The Dark Side of Animated Graphics on the Web

By: Steve Outing

You see them everywhere on the World Wide Web. They're the latest craze. But when not done right, they are really annoying.

I'm talking about animated graphics, which if you're using versions 2.0 or 3.0 of Netscape you see all too often around the Web. There's one from Netscape Communications itself on the online-news Web archive site, which I operate: currently a whirling tornado as part of an advertising banner.

First, let me say that animated banners are a fine way, particularly for advertisers, to get a computer user's attention. When you go to a Web page and on that first screen is an animation, your eye is naturally going to be drawn to it before anything else.

The problem is in implementation of animated graphics, particularly for ad banners. I've heard a number of reports, and received a number of email notes as well, from Web users annoyed by animated ad banners that don't stop. That is, the animation on a Web page continues to run indefinitely. I'm seeing this too often on various sites around the Web.

Particularly when the animated banner is an advertisement, this can work to the detriment of the advertiser, because the moving graphic distracts users trying to read the content of the rest of the page. Animated ad banners have a dark side when used incorrectly, in that they annoy viewers, who may hold a grudge against the advertiser (or for that matter, the publishing site).

The solution is simple enough: Set a time limit on how long the animation runs before shutting itself off. It should be long enough so that the user sees the full animation. So, you may want it to run two or three times (depending on length of the animation sequence) before turning off. Failure to do this could antagonize the very people you're trying to attract to your message.

The same notion should be applied to editorial content on Web sites. Animated graphics on a Web page should be of short duration and, ideally, the user should be in command of when the animation goes on and off.

How animated graphics work

The animations I'm talking about here are simple GIF format files, not the more sophisticated Java applets that require a Java-enabled Web browser to see. Animated GIFs are a relatively simple technology that allow a sequence of GIF images to be displayed on a Web browser in sequence to give the impression of an animation. The Web browser cycles through the frames based on the instructions contained in the GIF sequence. Only selected browsers, such as the most recent Netscape Navigators, can run the animations.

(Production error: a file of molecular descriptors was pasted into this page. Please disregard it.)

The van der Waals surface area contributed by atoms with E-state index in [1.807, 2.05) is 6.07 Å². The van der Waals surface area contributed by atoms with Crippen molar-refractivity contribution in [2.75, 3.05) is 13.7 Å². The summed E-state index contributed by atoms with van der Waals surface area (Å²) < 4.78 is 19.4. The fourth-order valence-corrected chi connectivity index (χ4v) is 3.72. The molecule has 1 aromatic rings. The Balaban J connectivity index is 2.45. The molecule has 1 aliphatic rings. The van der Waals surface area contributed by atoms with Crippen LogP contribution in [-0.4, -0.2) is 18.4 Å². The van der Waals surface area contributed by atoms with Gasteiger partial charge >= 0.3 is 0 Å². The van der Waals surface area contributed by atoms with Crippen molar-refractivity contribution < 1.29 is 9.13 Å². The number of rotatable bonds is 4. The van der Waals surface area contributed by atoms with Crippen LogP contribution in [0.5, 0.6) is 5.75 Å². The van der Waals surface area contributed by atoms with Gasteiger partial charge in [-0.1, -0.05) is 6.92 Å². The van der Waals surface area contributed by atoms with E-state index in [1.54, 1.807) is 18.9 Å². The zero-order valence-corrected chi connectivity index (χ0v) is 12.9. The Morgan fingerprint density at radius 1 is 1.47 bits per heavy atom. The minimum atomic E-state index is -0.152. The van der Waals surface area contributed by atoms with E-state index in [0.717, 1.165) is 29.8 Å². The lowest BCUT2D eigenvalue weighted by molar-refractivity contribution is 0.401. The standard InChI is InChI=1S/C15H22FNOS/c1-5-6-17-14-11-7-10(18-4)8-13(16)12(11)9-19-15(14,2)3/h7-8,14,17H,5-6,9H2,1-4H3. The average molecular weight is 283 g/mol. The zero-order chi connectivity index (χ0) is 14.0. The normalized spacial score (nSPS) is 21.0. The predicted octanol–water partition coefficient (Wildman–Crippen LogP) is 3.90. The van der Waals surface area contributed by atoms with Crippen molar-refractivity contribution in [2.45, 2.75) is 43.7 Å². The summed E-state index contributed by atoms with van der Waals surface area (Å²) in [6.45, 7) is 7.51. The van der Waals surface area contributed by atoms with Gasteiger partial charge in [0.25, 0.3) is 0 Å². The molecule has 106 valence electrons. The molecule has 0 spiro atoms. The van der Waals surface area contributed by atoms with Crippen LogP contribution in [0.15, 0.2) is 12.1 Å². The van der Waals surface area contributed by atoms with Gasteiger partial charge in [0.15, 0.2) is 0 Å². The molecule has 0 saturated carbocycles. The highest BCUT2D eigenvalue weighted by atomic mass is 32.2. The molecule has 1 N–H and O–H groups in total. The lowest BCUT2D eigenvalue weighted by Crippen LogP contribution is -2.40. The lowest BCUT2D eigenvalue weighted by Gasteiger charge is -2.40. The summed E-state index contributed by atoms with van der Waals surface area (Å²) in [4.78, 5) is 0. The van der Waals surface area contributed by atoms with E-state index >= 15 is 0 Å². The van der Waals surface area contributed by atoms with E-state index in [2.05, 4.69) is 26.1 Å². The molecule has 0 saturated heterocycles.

Animated GIFs are relatively small files (many are as small as 5K for the sequence) that are loaded onto the client computer when a page containing an animation is viewed. When the animation is running, there is no more communication between the client browser and the remote server; it's all self-contained on the client PC.

The computer resources used by these GIF animations are minuscule, according to Tim Miller, president of Avitech LLC in Boulder, Colorado, a consulting firm that specializes in Internet Web sites and Java applets. He says he's noticed no performance degradation on other applications as the animations run their cycle. How the actual animations look on a user's screen can vary widely, dependent on the processor speed of the client computer, Miller says. On an older PC, animations can look jerky and slow (and thus, unprofessional), while a viewer with a Pentium processor will see them run quickly and smoothly.

Miller uses a Windows application called GIF Constructor to create these animations. The program allows you to create delay times between frames of the animations; delays between animation sets; and, most importantly, allows you to control how long the animation will run before shutting itself off. The animated GIF spec also allows you to support user control, so that the viewer can click on the running animation to stop it or start it. But most browsers can't recognize and act on this feature of the spec yet.

This user feedback feature could be put to some nice effects, such as creating a static banner that when clicked on runs a brief animation before hyperlinking to an advertiser's Web page. Miller says such tricks are easily executable using Java or Javascript, but trickier using animated GIFs. Since Java-enabled Web browsers are still rare, it may make sense to support animated GIFs that most people will be able to view.